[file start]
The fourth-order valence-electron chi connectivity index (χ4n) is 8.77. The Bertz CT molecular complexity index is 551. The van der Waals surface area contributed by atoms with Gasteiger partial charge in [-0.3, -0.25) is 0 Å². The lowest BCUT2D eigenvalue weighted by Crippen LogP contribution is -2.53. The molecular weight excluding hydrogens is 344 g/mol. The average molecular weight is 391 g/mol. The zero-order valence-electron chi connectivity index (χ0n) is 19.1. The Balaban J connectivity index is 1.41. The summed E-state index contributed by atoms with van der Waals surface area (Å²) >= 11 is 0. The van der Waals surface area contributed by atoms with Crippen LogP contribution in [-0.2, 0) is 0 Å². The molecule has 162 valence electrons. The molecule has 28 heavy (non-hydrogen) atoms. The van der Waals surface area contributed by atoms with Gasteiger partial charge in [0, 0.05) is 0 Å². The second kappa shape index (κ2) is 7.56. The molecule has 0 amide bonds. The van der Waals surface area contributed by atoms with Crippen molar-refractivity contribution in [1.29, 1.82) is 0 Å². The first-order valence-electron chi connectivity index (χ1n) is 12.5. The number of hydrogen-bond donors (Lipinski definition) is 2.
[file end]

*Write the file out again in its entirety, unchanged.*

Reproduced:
The fourth-order valence-electron chi connectivity index (χ4n) is 8.77. The Bertz CT molecular complexity index is 551. The van der Waals surface area contributed by atoms with Gasteiger partial charge in [-0.3, -0.25) is 0 Å². The lowest BCUT2D eigenvalue weighted by Crippen LogP contribution is -2.53. The molecular weight excluding hydrogens is 344 g/mol. The average molecular weight is 391 g/mol. The zero-order valence-electron chi connectivity index (χ0n) is 19.1. The Balaban J connectivity index is 1.41. The summed E-state index contributed by atoms with van der Waals surface area (Å²) >= 11 is 0. The van der Waals surface area contributed by atoms with Crippen LogP contribution in [-0.2, 0) is 0 Å². The molecule has 162 valence electrons. The molecule has 28 heavy (non-hydrogen) atoms. The van der Waals surface area contributed by atoms with Gasteiger partial charge in [0, 0.05) is 0 Å². The second kappa shape index (κ2) is 7.56. The molecule has 0 amide bonds. The van der Waals surface area contributed by atoms with Crippen molar-refractivity contribution in [1.29, 1.82) is 0 Å². The first-order valence-electron chi connectivity index (χ1n) is 12.5. The number of hydrogen-bond donors (Lipinski definition) is 2.